Kuteesa was in 1994 voted to a member of the Constituent Assembly representing Kabula and the group was responsible for the establishment of the current Uganda Constitution 1995 even though it has severally been amended.

Beesigye Owoyesigyire was commander of AMISOM a peacekeeping force in Somalia. Owoyesigyire also joined the armed forces in 1979 and his 42 years’ career has seen him serve in key military positions such as commander Air Force between 2005 and 2012, he had earlier served as a division commander for field artillery and was served as chairperson of a committee that shows the establishment of National Defence College, in addition, to represent army in parliament between 2011 and 2016.

The retirees also include two-star Generals, Maj Gen Christopher Kazoora Murema, Maj Gen Moses Wadimba Ssentongo, Maj Gen Robert Rusoke and Maj Gen Innocent George Oula. Rusoke is the current overall supervisor of the Covid-19 joint security task force.

The one-star generals who have also been retired include Brig Gen Moses Kigongo, Brig Gen Jacob Asiimwe, Brig Gen Moses Shaban Lukyamuzi, Brig Gen Muhammed Abiriga, Brig Gen John Araali Kasaija and Brig Gen Frank Kanyarutokye.

However, former Inspector General of Police, Gen Edward Kale Kayihura, Gen David Sejusa who had earlier been rumoured to be on the list were not included. It is not clear whether the two applied for retirement or not. - URN/The Observer

More Boko Haram/ Islamic State West African Province terrorists are surrendering to the troops of Operations Hadin Kai in Borno State, the Nigerian Army has said.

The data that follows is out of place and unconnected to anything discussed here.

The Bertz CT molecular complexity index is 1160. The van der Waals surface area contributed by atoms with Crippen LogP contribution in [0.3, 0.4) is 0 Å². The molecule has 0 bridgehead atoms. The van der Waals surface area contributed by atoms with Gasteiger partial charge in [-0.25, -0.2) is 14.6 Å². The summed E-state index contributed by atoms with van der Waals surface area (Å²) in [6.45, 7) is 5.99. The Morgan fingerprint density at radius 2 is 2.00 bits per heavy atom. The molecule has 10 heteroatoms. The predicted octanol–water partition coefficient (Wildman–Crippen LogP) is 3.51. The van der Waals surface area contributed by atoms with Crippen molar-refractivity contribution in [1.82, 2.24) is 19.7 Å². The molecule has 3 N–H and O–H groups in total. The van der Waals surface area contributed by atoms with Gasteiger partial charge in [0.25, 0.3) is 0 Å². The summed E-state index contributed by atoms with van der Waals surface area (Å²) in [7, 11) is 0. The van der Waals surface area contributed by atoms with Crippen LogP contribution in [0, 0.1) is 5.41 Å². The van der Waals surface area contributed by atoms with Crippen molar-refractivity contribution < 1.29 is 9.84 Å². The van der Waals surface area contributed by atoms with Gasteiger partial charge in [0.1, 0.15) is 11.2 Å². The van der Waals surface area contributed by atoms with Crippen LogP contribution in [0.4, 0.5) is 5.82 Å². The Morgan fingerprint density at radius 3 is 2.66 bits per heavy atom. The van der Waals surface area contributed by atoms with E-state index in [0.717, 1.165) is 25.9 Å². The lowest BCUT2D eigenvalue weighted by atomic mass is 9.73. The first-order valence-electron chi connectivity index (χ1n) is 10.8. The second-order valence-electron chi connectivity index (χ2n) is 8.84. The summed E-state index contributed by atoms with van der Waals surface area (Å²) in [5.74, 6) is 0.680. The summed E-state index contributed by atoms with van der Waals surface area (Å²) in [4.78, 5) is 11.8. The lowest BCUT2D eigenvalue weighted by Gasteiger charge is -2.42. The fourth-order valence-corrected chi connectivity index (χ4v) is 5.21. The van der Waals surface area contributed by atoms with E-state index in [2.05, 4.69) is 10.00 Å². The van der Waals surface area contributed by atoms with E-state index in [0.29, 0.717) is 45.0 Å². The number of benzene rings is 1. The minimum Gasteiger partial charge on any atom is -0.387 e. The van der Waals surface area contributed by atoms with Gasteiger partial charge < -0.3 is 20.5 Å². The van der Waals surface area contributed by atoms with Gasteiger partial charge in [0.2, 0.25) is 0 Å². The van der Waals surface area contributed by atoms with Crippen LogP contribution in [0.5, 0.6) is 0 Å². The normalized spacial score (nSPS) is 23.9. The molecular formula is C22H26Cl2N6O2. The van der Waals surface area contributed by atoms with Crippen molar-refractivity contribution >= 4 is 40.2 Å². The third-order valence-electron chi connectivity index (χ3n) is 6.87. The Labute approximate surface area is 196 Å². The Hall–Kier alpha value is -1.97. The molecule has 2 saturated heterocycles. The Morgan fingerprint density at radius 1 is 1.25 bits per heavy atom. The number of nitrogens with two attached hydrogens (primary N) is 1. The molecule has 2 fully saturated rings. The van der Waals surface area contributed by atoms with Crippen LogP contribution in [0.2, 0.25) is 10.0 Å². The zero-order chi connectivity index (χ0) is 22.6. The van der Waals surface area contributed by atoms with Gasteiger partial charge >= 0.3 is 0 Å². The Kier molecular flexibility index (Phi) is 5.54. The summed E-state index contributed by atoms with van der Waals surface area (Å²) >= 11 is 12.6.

In a statement by the Director of Army Public Relations, Brigadier General Onyema Nwachukwu, the Army said the troops sustained air and artillery bombardments on the enclaves of the terrorists in Sambisa Forest and its environs was responsible for this. 

According to him, 56 terrorists and their families laid down their arms, adding that 18 male fighters of the terrorist groups along with their families including 18 adult females and 19 children on Wednesday surrendered to the troops. 

The statement was titled, ‘Operation Hadin Kai: Again more terrorists surrender as troops escalate operations across North East theatre’.

It read, “More Boko Haram / ISWAP terrorists are surrendering as troops of Operations HADIN KAI , conducting Counter terrorism and counter Insurgency operations in north east Nigeria escalate ground and air offensive operations against the terrorists.

“Sustained air and artillery bombardments on the enclaves of the terrorists in Sambisa forest and its environs have continued to yield positive results as 56 terrorists and their families laid down their arms abandoning the groups and their illicit course. Recently, the terrorist groups have suffered enormous setbacks and recorded several casualties as a result of ferocious offensives by gallant troops of OPHK.

“Eighteen male fighters of the terrorist groups on Wednesday 4 August 2021, came out to surrender to troops with their arms and ammunition, along with their families including 18 adult females and 19 children from Chingori and other surrounding villages around the Sambisa forest.

“The arms recovered from the surrendered terrorists include, 5 AK 47 rifles, 1 foreign AK 47 rifle with telescopic sight, 1 Fabrique Nationale rifle, 8 AK 47 rifle magazines, 1 FN rifle magazine, 1 Bandolier, 3 rounds of 7.62mm (special) ammunition and the sum of Seven Thousand, Seven Hundred naira (#7,700.00) only.